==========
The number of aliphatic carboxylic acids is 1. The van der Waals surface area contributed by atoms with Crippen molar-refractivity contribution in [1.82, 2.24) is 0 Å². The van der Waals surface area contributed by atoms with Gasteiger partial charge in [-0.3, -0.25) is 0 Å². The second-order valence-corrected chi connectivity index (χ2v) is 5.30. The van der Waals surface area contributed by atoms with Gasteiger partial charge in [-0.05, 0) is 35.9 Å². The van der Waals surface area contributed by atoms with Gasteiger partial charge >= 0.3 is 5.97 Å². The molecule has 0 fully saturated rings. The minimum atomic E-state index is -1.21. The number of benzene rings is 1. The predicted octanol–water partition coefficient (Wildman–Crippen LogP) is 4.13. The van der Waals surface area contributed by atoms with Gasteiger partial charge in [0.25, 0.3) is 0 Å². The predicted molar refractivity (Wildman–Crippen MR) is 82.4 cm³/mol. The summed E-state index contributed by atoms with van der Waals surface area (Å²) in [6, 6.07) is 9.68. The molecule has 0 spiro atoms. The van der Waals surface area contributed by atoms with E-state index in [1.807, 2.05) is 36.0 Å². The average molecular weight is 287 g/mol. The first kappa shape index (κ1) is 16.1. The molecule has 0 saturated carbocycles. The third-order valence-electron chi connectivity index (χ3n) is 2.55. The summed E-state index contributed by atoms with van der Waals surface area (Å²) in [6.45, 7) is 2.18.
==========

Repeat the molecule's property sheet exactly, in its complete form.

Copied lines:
The number of aliphatic carboxylic acids is 1. The van der Waals surface area contributed by atoms with Crippen molar-refractivity contribution in [1.82, 2.24) is 0 Å². The van der Waals surface area contributed by atoms with Gasteiger partial charge in [-0.3, -0.25) is 0 Å². The second-order valence-corrected chi connectivity index (χ2v) is 5.30. The van der Waals surface area contributed by atoms with Gasteiger partial charge in [-0.05, 0) is 35.9 Å². The van der Waals surface area contributed by atoms with Gasteiger partial charge >= 0.3 is 5.97 Å². The molecule has 0 fully saturated rings. The minimum atomic E-state index is -1.21. The number of benzene rings is 1. The predicted octanol–water partition coefficient (Wildman–Crippen LogP) is 4.13. The van der Waals surface area contributed by atoms with Gasteiger partial charge in [0.25, 0.3) is 0 Å². The predicted molar refractivity (Wildman–Crippen MR) is 82.4 cm³/mol. The summed E-state index contributed by atoms with van der Waals surface area (Å²) in [6, 6.07) is 9.68. The molecule has 0 spiro atoms. The van der Waals surface area contributed by atoms with E-state index in [1.807, 2.05) is 36.0 Å². The average molecular weight is 287 g/mol. The first kappa shape index (κ1) is 16.1. The molecule has 0 saturated carbocycles. The third-order valence-electron chi connectivity index (χ3n) is 2.55. The summed E-state index contributed by atoms with van der Waals surface area (Å²) in [6.45, 7) is 2.18.